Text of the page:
What Is Collaboration?

Collaboration is an increasingly important skill across a variety of sectors and industries, yet it remains to a large extent an ambiguous concept.  We asked 15 experts on collaboration what they thought and here’s what we found.

What is Collaboration

Collaboration is important across multiple industries and multiple sectors.  In education, collaboration increases teacher performance and student achievement, in business it accelerates innovation, in the voluntary sector it increases outreach and impact, and in the public sector it improves policy outcomes and service delivery.  Perhaps more importantly, it is becoming increasingly clear that collaboration across multiple organizations is necessary to tackle the world’s most complex problems such as climate change, or food security.  Despite its importance, however, it’s often used simply as a buzzword.  There is  a general lack of clarity about precisely what is meant by collaboration and how it differs from related concepts, especially cooperation.

This lack of clarity extends beyond common usage and into the academic literature.  Collaboration is sometimes narrowly referred to as “teaming-up” to beat the competition.  It has also been described as a decision-making process, an esprit de corps, an alliance, and the source of innovation.  Key features identified in the literature include trust, reciprocity, commitment and shared norms.  These features, while important, do little to establish the distinctiveness of collaboration.

Some of the more comprehensive academic literature that defines collaboration does so by asking public servants what they think collaboration is and how it differs from other concepts.  We embarked on a similar exercise with our experts in collaboration at SecondMuse, a collaboration and innovation consulting company.  The following definition captures the common themes explored by these experts, based on their experiences initiating and facilitating both large and small scale collaborative activities:

“Individuals may be said to be collaborating when they are guided by a shared purpose to engage in a reciprocal process of sharing and reforming ideas to create or discover something new which is collectively owned.”
To these experts, collaboration is a process best used when multiple perspectives are required to identify or better define solutions.  It is most effective when tackling complex challenges affecting large numbers of people, including those not directly involved in finding solutions. Conversely, a collaborative process is not useful when potential collaborators are attached to certain outcomes, strong hierarchies prevent an equal playing field, or participants are firmly convinced they have the right and only answer or solution. Collaboration is distinct from cooperation in that it involves a deeper sense of ownership, deeper relational elements, greater investment and greater commitment to shared visions and goals.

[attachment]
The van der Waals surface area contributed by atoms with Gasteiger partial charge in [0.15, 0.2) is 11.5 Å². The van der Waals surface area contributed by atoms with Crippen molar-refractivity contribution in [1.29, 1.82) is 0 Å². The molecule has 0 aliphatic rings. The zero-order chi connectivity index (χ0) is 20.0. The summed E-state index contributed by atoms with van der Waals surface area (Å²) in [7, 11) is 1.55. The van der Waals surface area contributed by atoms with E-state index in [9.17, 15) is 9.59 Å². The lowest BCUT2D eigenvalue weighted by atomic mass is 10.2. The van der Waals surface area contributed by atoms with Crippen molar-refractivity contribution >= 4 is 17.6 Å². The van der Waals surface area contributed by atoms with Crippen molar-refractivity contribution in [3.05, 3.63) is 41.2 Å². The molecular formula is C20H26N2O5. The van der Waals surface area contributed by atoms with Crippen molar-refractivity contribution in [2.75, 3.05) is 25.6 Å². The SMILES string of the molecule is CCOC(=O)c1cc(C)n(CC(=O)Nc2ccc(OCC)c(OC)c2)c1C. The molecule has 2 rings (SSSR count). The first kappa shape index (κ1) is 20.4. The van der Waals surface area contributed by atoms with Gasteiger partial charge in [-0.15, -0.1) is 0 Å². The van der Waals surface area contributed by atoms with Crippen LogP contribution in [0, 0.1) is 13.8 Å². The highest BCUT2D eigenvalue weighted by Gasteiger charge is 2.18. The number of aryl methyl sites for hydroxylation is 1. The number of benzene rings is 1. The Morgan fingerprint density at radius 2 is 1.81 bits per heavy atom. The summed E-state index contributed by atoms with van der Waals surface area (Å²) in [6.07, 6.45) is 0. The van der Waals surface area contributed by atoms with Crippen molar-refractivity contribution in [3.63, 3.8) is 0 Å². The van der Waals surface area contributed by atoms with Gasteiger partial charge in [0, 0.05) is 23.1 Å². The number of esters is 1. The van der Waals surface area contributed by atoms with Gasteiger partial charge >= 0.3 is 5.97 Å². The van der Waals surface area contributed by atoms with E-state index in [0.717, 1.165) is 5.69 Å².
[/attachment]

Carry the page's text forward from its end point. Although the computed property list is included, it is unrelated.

In addition to initiating and facilitating large and small scale collaborative efforts, SecondMuse is committed to pursuing a research agenda to advance our knowledge of the art and science of collaboration: to understand the conditions under which collaboration is most effective, to advance the methods and instruments utilized throughout collaborative process, and to better understand the impact of collaborative processes on the betterment of the world. Given the global, interconnected problems facing the world’s population, the time is no doubt ripe for such knowledge to be meaningfully generated and applied. If other institutions would like to work with us on exploring the art and science of collaboration, please email us at hello@secondmuse.com.  We are keen to engage with others.

About Jake Grandy

Jake works with SecondMuse in areas of sustainability, social innovation and strategy. Currently he’s involved in projects concerned with systems-level change for positive social and environmental impact. He has worked in public and non-profit sectors in both the United States and Latin America and has earned advanced degrees in ecology and economics. When not working on SecondMuse projects, he continues his graduate work, pursuing a Ph.D. in Strategic Management at the University of Southern California where he explores corporate strategic and technological responses to political and social pressures.

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